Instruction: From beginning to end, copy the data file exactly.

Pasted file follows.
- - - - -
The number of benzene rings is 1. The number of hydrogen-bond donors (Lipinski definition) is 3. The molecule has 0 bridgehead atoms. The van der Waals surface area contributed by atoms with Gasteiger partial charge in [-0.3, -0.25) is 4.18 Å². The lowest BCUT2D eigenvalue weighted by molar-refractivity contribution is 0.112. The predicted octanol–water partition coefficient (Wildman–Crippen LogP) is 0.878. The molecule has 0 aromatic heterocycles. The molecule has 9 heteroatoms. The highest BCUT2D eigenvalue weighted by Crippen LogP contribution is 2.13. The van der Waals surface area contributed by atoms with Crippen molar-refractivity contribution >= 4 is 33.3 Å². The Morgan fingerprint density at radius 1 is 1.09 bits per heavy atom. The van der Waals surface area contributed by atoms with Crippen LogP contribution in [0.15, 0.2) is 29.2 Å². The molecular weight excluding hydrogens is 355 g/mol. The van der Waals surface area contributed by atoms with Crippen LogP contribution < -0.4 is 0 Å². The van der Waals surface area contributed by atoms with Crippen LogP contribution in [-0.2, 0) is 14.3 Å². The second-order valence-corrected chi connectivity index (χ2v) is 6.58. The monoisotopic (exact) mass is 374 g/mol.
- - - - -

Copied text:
The number of benzene rings is 1. The number of hydrogen-bond donors (Lipinski definition) is 3. The molecule has 0 bridgehead atoms. The van der Waals surface area contributed by atoms with Gasteiger partial charge in [-0.3, -0.25) is 4.18 Å². The lowest BCUT2D eigenvalue weighted by molar-refractivity contribution is 0.112. The predicted octanol–water partition coefficient (Wildman–Crippen LogP) is 0.878. The molecule has 0 aromatic heterocycles. The molecule has 9 heteroatoms. The highest BCUT2D eigenvalue weighted by Crippen LogP contribution is 2.13. The van der Waals surface area contributed by atoms with Crippen molar-refractivity contribution >= 4 is 33.3 Å². The Morgan fingerprint density at radius 1 is 1.09 bits per heavy atom. The van der Waals surface area contributed by atoms with Crippen LogP contribution in [0.15, 0.2) is 29.2 Å². The molecular weight excluding hydrogens is 355 g/mol. The van der Waals surface area contributed by atoms with Crippen LogP contribution < -0.4 is 0 Å². The van der Waals surface area contributed by atoms with Crippen LogP contribution in [-0.2, 0) is 14.3 Å². The second-order valence-corrected chi connectivity index (χ2v) is 6.58. The monoisotopic (exact) mass is 374 g/mol.